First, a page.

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by Miles Prinzen

With stunning city views and unique landmarks, it’s easy to fall for our latest destination: Madrid. Spain’s Capital is a vibrant hub of food, culture, history, and the arts. With world-class museums, beautiful plazas, stunning architecture, an eclectic culinary scene, and a one-of-a-kind nightlife, there is no shortage of things to do in Madrid, whether it’s your first or fiftieth visit. For those first-timers who need to know the must-see spots on a weekend visit, or just want to take in the major attractions this city has to offer, here is our handpicked list of 11 unmissable things to see and do in Madrid.



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Plazas and Parks

Plaza Cibeles

Close-up facade of Plaza de Cibeles in Madrid Spain

Cybele Palace / Photo by Giuseppe Buccola


In a city overflowing with plazas and squares, the Plaza de Cibeles is truly unmissable. The neo-classical marble statues and fountains provide a foreground to the magisterial Cybele Palace and have become an instantly recognizable symbol of Madrid. A testament to the capital’s opulent history and grand architecture, the plaza sits at the head of the stunningly beautiful tree-lined Paseo del Prado, which provides a junction connecting this plaza to the stately grandeur of the Calle de Alcalá. Pedestrians beware since the fountain at the heart of the plaza performs double duty as a rather grand vehicular roundabout too, and access on foot is strictly limited to the sidewalks of the various avenues that meet here. Nevertheless, this stately square at the heart of Madrid is an easy pick for worthy sights to see in the city.

Plaza Mayor


Archway at the beginning of Plaza Mayor

Plaza mayor / Photo by Victor Garcia


Another of the most recognizable, and much more pedestrian-friendly, plazas is of course the Plaza Mayor. This regal plaza, formerly the city center and the sight of public executions and bull-fighting under the rule of King Philip III - is now lined with culinary offerings from delightful little cafés to hearty restaurants. Thankfully, its violent past is only commemorated by a bronze statue of the aforementioned king. While it may not be the best option for dining out in Madrid, two good choices here are the renowned Sobrino de Botín (more on that later) and trendy el b_US. For more local culinary offerings and authentic al fresco experiences, the nearby Plaza Santa Ana deserves an honorable mention, with its many delightful bars and cafés. A favorite restaurant of ours there is the exquisite Ana la Santa, run by restauranteur Tomás Tarruella for the ME Madrid Reina Victoria hotel. Nevertheless, a day spent here in the Los Austrias quarter can be enjoyed best by wandering from one monument to the next, taking in the splendor and rich history of the city’s golden age in the 16th century.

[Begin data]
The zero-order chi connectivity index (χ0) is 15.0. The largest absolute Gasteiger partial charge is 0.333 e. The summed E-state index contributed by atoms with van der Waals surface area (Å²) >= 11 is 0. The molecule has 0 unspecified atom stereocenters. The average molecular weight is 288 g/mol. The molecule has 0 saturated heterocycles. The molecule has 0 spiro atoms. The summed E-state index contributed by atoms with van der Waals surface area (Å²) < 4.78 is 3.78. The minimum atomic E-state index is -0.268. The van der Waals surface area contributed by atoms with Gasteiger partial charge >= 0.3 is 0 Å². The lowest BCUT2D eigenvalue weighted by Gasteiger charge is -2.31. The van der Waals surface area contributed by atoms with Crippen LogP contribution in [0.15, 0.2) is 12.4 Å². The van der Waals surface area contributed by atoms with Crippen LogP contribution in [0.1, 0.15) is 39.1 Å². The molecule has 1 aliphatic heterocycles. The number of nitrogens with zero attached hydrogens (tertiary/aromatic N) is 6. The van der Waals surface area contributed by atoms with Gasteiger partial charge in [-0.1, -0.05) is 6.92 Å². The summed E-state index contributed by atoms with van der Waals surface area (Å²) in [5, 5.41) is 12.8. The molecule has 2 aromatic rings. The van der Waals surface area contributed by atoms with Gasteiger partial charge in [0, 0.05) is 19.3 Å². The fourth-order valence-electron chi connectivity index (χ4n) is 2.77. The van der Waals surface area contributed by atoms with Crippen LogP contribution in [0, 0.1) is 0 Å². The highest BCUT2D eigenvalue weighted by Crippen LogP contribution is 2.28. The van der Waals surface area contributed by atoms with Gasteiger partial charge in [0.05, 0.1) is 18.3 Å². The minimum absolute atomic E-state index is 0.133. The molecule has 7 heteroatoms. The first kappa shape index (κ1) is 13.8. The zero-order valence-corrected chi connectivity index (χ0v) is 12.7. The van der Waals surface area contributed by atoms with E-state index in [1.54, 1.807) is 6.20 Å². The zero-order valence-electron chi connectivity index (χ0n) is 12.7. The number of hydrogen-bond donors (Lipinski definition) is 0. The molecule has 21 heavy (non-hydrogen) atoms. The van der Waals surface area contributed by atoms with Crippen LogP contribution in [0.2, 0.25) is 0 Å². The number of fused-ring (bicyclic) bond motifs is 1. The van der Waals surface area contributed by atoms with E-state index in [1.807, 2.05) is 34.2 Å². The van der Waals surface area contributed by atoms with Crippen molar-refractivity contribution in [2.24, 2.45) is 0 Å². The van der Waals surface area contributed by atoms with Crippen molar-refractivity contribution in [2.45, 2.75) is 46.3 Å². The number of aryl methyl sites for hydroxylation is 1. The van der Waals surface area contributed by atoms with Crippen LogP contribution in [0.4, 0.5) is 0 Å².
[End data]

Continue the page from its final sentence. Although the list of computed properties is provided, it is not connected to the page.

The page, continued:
Parque del Buen Retiro

Two wonderful locations directly adjacent to one another are the Puerta de Alcalá and the Parque del Buen Retiro, or simply El Retiro. Originally belonging to the Spanish royal family as part of their palatial gardens, the latter is a massive green space that passed into public hands in 1868 and has since served as an oasis of calm and serenity in a lively city center. Home to the grandiose Crystal Palace, a fascinating sculpture dedicated to The Fallen Angel a.k.a. Lucifer, countless pathways through luscious trees, and a picturesque lake just north of its center on which members of the public may absorb the scenery from the comfort of a hired boat, El Retiro is a stunning and serene green spot on Madrid’s map and is indeed unmissable to visitors old and new.

Interior of Palacio de Cristal in El Retiro Park, Madrid, Spain

Crystal Palace / Photo by Alev Takil







Exterior of Crystal Palace in El Retiro Park in Madrid, Spain

Crystal Palace / Photo by Eduardo Rodriguez



Puerta de Alcalá


Sundown at Puerta de Alcala with streaming car lights in Madrid, Spain

Puerta de Alcalá / Photo by Tania Fernandez


At the corner of the Buen Retiro Park lies the famous Puerta de Alcalá, Madrid’s grand neoclassical gateway that was once part of the city’s medieval walls and provided a thoroughfare to the town of Alcalá before Madrid expanded to envelop it. Still bearing the marks of cannon fire it sustained in the civil war, the gate has remained remarkably intact. It has provided the backdrop for many cultural and entertainment events throughout Madrid’s recent history as an icon for the city, and is certainly a must-see on any visit, easily combined with a stroll through El Retiro.


Historic Buildings and Museums

Palacio Real de Madrid


 Square with Palacio Real de Madrid set in the background

Palacio Real de Madrid / Photo by Jens Peter Olesen


Europe’s largest functioning palace, the Palacio Real de Madrid is the Spanish royal family’s official residence, although they spend most of their time living outside the city at the Palacio de la Zarzuela. This royal palace is quite vast but only a limited number of rooms are open for public tours at one time – however the rooms that are made accessible are rotated regularly so that patrons will need multiple visits to see as much as possible. From the Crown Room to the armory, to the displayed masterpieces by the likes of Goya, Caravaggio, Velázquez and many more, the opulent Royal Palace is undoubtedly another of Madrid’s must-sees for all, especially those interested in the capital’s royal history.

Museo del Prado


Iconic Museo del Prado, one of the world's most visited museums

Museu del Prado / Photo by Rafael Pérez de Muñoz